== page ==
We all gathered to ponder the situation – we could hardly have been in a more remote place, 100 miles to the nearest habitation. The bike had lots of broken plastic and mirrors and bent panniers, and wouldn’t start. I thought to myself how ridiculous it would be if my trip was over before it had hardly begun. A couple of guys in a pickup came by and advised us to go down to pipeline pump station 4  about 5 miles away to see if they would let us use their phone to call recovery. This we did, me on the back of Phil’s bike. There is heavy security around the Alaska oil industry, including the pump stations. As we approached a security truck came out towards us and we were stopped and asked what we were up to. After a few minutes of to and fro on the radio, he told us to ride up to the gate but leave the bikes outside. The guards in the guardhouse then let us in. Inside the guardhouse two very large gentlemen with weaponry of various descriptions on their belts asked us for ID, which they copied. They then became quite friendly and provided us with phone numbers, and soon we had arranged for someone to come up from Coldfoot with a trailer. This was great except the charge was 10 dollars a mile, and we were 100 miles away – gulp. But there was nothing else for it. We left the guardhouse, only then realising that Phil was packing a weapon in the form of a can of bear spray in a holster on his belt for the duration. Back at the accident scene, we managed to push the bike at a lean angle up the embankment and back onto the road. At this point various aches and pains began to make themselves felt, mostly around my feet and ankles, but nothing serious I thought. Thank God for good boots. A couple of hours later I was on my way to Coldfoot, and Phil and Tom to Deadhorse.

$1000 retrieval



As I was checking in to the accommodation in Coldfoot, I found it difficult to focus on the printed form I was filling in. I briefly wondered if I had got a harder bang on the head than I had thought, but decided to clean my glasses. In doing so, I discovered one of the lenses was missing! My problem in Coldfoot was how to get back to Fairbanks. 270 miles at 10 dollars per mile was a killer. The received wisdom was to find an empty truck going south and get loaded on. Trouble was, trucks were thin on the ground and it was Sunday, so the bike shop in Fairbanks was closed. The girls in the restaurant put up a begging sign for me, but still no takers. That evening, Phil and Tom returned from Deadhorse and we spent the night in our Wiseman log cabin again. Monday morning, still no sign of any lift. We hatched a plan that Phil and Tom would ride down to Fairbanks, rent a large pickup and come get me. So they set off, but about an hour later I managed to arrange a ride with a couple of gold miners with a flatbed trailer. Great – on the way again. We got to Fairbanks about half an hour before the bike shop closed, and who should be at the service counter but Phil and Tom! So now we are resident in Fairbanks until the bike is patched up (no major mechanical damage but still pricey). Hopefully we’ll be headed for Chicken Saturday or Sunday.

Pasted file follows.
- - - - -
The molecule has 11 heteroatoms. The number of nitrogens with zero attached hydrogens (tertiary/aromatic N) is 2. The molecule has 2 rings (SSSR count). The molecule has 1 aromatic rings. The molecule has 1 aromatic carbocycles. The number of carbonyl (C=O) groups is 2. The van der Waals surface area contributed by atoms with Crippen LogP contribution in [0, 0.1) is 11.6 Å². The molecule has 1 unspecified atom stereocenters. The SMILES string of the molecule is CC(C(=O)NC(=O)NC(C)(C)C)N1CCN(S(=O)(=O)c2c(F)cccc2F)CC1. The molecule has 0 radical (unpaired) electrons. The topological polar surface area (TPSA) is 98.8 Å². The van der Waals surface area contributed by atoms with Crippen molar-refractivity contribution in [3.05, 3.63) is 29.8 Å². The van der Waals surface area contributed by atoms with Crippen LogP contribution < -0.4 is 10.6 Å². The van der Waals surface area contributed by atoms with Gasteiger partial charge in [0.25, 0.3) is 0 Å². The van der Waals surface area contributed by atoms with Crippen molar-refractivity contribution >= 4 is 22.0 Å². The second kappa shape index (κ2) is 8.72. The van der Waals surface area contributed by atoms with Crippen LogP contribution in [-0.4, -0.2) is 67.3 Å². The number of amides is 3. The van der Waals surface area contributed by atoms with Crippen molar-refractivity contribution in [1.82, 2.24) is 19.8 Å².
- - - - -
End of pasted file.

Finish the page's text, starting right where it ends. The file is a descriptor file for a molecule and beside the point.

Ians saviours.jpg
The gold miners who brought Ian’s bike the 275 miles from Coldfoot to Fairbanks